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10 Comments on ““a bias toward knowing what I’m talking about””

  1. [...] a bias toward knowing what I’m talking about.” (For someone who actually does know, see here).But Coates’ also taps into an aspect — can we call it a character flaw? — of [...]

  2. Ringleader Says:

    You do your readers a great disservice by not referencing Megan McArdle’s enormously well-informed dissection of one of Cosma’s posts on IQ –


    As with Elizabeth Warren, if the polymath McArdle judges Cosma to be wrong then he is indisputably wrong.

    • Kiwiguy Says:

      As Steve Hsu and Razib Khan have pointed out, anyone who understands factor analysis realises that you can have correlations and a single largest factor even if there are no underlying causal reasons (i.e., it is just an accident). Nonetheless, these models may still be useful.

      Prior to the availability of molecular studies the heritability of type II diabetes was estimated at 0.25 using all those methods. Now molecular studies have identified at least 9 loci involved in the disease. There are other examples in relation to height. So you can’t say that heritability studies, with all their seemingly ridiculous assumptions, are worthless.

      In fact, reading Shalizi closely, you’ll see that he doesn’t think they are either. For instance, he says:

      ***If you put a gun to my head and asked me to guess [whether there are genetic variants that contribute to IQ], and I couldn’t tell what answer you wanted to hear, I’d say that my suspicion is that there are, mostly on the strength of analogy to other areas of biology where we know much more. ***

      Also, in his article on g he seems to accept in the footnotes that intelligence or cognitive ability, as operationally defined by psychologists, is important for economic development.

      ***Cowen points out behaviors which call for intelligence, in the ordinary meaning of the word, and that these intelligent people would score badly on IQ tests. A reasonable counter-argument would be something like: “It’s true that ‘intelligence’, in the ordinary sense, is a very broad and imprecise concept, and it’s not surprising the tests don’t capture it perfectly. But the aspects of ‘intelligence’ they do capture are ones which are vastly more important for economic development than the ones displayed by Cowen’s friends in San Agustin Oapan, however amiable or even admirable those traits might be in their own right.” This would be a position about which one could have a rational argument. (Indeed, I might even agree with that statement , as far as it goes, as might A. R. Luria.) ***

      Even not knowing why these tests work, just analysis of the results shows the tests predict performance and are stable.

      • Kiwiguy Says:

        There is also a paper which actually identifies Shalizi’s criticism

        “In a recent paper,Johnson,Bouchard,Krueger,McGue,andGottesman (2004)addressedalong-standingdebateinpsychology by demonstrating that the g factors derived from three test batteries administered to a single group of individuals were completely correlated. This finding provided evidence for the existence of a unitary higher-level general intelligence construct whose measurement is not dependent on the specific abilities assessed. In the current study we constructively replicated this finding utilizing five test batteries. The replication is important because there were substantial differences in both the sample and the batteries administered from those in the original study. The current sample consisted of 500 Dutch seamen of very similar age and somewhat truncated range of ability. The batteries they completed included many tests of perceptual ability and dexterity, and few verbally oriented tests. With the exception of the g correlations involving the Cattell Culture Fair Test, which consists of just four matrix reasoning tasks of very similar methodology, all of the g correlations were at least .95. The lowest g correlation was .77. We discuss the implications of this finding.”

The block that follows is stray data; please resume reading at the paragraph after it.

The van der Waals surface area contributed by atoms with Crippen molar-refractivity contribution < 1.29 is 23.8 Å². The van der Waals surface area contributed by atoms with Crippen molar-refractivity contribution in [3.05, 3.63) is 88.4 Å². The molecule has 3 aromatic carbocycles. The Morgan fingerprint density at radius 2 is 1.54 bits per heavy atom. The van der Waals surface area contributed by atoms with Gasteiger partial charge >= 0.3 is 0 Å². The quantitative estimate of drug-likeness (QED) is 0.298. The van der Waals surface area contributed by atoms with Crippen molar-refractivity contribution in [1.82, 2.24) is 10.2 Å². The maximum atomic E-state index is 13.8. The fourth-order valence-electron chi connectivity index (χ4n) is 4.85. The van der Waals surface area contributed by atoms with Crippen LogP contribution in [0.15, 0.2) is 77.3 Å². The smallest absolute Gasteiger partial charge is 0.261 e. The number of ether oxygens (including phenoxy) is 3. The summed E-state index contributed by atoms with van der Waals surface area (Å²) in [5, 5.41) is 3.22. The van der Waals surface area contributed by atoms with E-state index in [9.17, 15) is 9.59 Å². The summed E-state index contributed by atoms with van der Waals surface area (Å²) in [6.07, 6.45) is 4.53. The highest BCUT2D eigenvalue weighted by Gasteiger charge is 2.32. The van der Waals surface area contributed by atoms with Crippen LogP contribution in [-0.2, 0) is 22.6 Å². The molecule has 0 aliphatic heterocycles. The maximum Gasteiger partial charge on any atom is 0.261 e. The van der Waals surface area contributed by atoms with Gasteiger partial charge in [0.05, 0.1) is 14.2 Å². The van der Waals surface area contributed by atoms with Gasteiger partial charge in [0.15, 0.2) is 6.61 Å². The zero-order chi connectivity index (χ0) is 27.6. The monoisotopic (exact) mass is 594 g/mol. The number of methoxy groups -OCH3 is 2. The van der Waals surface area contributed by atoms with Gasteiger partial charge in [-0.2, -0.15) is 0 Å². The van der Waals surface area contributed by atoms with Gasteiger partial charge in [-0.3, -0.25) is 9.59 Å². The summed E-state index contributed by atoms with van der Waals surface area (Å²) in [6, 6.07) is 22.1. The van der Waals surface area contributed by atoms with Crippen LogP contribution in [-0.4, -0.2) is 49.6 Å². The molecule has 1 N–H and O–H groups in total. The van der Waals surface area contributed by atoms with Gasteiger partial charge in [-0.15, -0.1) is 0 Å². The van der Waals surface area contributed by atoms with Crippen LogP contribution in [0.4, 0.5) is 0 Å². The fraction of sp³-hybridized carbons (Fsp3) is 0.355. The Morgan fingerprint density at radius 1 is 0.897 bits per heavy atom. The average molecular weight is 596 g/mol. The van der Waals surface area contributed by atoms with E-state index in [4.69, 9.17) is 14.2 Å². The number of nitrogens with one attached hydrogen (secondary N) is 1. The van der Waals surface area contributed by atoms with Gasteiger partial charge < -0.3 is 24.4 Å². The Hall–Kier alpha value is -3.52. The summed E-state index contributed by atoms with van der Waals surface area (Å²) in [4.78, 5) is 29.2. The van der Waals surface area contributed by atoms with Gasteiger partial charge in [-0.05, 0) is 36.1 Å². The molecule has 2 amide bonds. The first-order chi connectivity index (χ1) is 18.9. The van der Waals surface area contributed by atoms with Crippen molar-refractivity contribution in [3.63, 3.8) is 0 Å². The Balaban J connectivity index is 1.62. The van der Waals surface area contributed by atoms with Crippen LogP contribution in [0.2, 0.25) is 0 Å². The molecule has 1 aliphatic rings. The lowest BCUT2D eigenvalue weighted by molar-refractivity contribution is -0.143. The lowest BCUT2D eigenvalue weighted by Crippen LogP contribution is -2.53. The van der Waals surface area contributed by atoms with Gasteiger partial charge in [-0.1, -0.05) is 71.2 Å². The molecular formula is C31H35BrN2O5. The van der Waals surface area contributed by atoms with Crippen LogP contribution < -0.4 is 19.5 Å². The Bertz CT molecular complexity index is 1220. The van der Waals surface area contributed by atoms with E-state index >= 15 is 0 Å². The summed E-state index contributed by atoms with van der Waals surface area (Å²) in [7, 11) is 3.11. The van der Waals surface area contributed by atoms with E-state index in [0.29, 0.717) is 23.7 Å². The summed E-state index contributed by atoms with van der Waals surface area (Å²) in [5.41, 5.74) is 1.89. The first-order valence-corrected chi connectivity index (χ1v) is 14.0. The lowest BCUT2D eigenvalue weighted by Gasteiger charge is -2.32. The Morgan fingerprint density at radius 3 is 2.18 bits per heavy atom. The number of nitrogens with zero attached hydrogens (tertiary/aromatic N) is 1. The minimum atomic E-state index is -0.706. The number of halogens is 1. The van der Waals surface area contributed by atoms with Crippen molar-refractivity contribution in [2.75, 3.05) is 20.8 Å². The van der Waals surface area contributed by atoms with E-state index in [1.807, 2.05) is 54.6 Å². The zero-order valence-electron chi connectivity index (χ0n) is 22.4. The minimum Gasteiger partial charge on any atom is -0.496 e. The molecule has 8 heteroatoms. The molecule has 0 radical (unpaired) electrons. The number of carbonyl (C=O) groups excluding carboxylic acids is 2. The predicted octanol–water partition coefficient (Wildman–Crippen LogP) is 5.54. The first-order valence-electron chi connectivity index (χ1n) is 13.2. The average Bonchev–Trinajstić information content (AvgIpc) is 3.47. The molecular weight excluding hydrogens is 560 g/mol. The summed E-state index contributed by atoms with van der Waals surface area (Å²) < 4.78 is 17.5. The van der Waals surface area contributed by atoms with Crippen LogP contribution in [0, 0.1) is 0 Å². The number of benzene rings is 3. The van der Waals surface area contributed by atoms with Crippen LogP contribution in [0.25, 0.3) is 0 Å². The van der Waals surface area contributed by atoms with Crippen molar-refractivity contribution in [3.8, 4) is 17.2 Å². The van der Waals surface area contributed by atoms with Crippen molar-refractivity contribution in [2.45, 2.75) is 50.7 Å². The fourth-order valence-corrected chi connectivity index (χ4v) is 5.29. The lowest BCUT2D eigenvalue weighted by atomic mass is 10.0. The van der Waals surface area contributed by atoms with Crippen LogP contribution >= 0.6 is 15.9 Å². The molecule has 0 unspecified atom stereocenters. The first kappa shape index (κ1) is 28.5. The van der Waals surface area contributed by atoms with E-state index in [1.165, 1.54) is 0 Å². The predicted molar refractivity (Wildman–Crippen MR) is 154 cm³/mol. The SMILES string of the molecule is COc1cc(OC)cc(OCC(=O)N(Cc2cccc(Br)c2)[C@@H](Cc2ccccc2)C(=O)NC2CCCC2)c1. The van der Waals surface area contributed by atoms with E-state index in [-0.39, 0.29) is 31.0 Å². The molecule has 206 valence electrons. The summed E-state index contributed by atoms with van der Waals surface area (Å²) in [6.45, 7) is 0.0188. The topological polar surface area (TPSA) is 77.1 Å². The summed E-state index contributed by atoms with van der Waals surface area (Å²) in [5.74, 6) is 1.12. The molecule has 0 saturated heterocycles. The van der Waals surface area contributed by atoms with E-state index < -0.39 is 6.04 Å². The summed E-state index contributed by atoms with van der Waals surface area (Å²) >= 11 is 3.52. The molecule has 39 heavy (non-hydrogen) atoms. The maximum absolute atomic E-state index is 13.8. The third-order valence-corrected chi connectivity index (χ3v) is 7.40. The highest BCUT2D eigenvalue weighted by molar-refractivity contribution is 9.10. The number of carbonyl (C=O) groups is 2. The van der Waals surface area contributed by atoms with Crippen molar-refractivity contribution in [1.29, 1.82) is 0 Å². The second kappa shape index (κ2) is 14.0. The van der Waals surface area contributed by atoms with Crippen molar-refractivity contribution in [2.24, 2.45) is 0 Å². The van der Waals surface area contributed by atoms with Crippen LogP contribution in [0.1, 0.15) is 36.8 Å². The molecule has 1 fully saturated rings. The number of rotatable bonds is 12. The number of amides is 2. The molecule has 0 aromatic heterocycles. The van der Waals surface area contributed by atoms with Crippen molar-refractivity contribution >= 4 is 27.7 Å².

Unique batteries of tests given to the same population measure the same “g.” Factor analysis would not produce this identicality.


  3. jre Says:

    … if the polymath McArdle judges Cosma to be wrong then he is indisputably wrong.

    Hee, hee! I read this a couple of times, sniffing for irony. Nope; in the Bizarro-world inhabited by this commenter, Megan McArdle is actually considered to be in the same intellectual weight class as Cosma Shalizi. No — even worse, she is now a “polymath” and Cosma is “indisputably wrong” when the two are in conflict.

    OK; I’m gobsmacked, and almost disinclined to comment, given that the collision of that anti-reality with reality may have already liberated enough energy to vaporize this thread. But, on reflection, I feel compelled to point out that if Megan McArdle were to stand on one end of the plank at the “Test Your Intellect” game, and Cosma Shalizi were to take even a half-hearted swing of the mallet at the other end, McArdle would ricochet back and forth, ringing the Stupid bell with her head, until amoebas drove speedboats.

    Just sayin’.

    • Tom Levenson Says:

      I think your snark meter may need adjustment. Not sure, but the prior comment definitely reads that way to me.

      • jre Says:

        I am delighted to be corrected. It seemed impossible that anyone could take McArdle seriously on this one, but then there was the link to McArdle’s site, and … well, sometimes we are just too doggone eager to see dumb in place of sly. If Ringleader was too subtle for me, my humblest apologies.

  4. Ringleader Says:

    I apologize if my post was misleading…I thought it obvious that McArdle’s take on Cosma’s IQ posts was laughable. I usually think that it’s wisest to ignore a person like McArdle. However, because of her forum at The Atlantic, I see her cumulative effect as pernicious. I’m grateful for Tom’s efforts.

  5. Dam I Am Says:

    Looks like someone’s been cribbing off the Sept ’75 “Letters” section of the National Lampoon – BUSTED on the “until amoebas drove speedboats” steal!